Ride-sharing could cut greenhouse gas emissions by 6% in Toronto: MaRS report
A new study from MaRS shows that ride-sharing services like UberPOOL and Lyft Line could play a significant role in cutting greenhouse gas emissions in major Canadian cities.
If deployed at scale, these services—together with other types of “microtransit,” such as carpooling and commuter shuttles—could cut 588,000 tons of greenhouse gas emissions over five years in the Greater Toronto-Hamilton Area alone. That’s equivalent to 5.7 per cent of personal transportation emissions.
The study, which was commissioned by The Atmospheric Fund and Coop Carbone and conducted by MaRS Data Catalyst, illustrates the potential for these services to contribute to smarter commuting that could result in reduced commuter traffic and less pollution from cars each year.
Here are some of the key findings:
- Replacing five per cent of personal car travel with a mixed types of microtransit could reduce emissions from personal transportation by 5.7 per cent in the GTHA and 3.8 per cent in Montreal over five years.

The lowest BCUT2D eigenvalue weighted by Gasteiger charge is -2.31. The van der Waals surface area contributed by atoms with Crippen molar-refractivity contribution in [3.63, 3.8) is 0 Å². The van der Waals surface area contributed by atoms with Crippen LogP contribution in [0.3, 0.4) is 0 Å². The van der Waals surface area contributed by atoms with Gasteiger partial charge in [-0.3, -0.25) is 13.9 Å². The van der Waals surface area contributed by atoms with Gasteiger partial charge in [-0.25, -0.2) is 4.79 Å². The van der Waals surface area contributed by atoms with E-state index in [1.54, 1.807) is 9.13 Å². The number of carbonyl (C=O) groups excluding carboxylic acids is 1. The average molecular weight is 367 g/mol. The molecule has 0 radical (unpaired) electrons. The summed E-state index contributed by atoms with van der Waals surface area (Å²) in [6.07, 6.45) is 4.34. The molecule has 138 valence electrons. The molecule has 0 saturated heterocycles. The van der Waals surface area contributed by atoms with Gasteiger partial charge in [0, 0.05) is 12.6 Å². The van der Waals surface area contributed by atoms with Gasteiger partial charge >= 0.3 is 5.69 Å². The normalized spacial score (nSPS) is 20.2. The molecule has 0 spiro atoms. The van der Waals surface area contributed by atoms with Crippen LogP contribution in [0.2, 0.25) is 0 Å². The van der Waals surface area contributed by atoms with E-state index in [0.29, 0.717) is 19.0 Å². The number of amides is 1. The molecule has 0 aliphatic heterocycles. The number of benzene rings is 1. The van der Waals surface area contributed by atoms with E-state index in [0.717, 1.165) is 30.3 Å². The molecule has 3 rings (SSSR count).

- There is consumer demand for microtransit to fill gaps in existing transport networks in the GTHA. Particularly promising opportunities are: bridging the gap between commuters’ homes and suburban rail stations (the so-called “last mile” problem that prevents drivers switching to public transit); transporting shift workers to and from work; and connecting low-density neighbourhoods that are underserved by transit.
- Further study of travel patterns and potential scale of adoption among commuters is a necessary first step to growing microtransit in the GTHA. Pilot projects, focusing on the high-priority cases identified above, will help determine approaches to implementation, such as licensing changes and building public-private partnerships.
The study provides a preliminary framework to explore how microtransit could help address transportation challenges in Canada’s largest cities.
Earlier this week, MaRS hosted a summit of key stakeholders in the sector—including transit agencies such as Metrolinx, governments, environmental groups and sharing economy companies such as Uber and Zipcar—to discuss the steps needed to put the recommendations into action.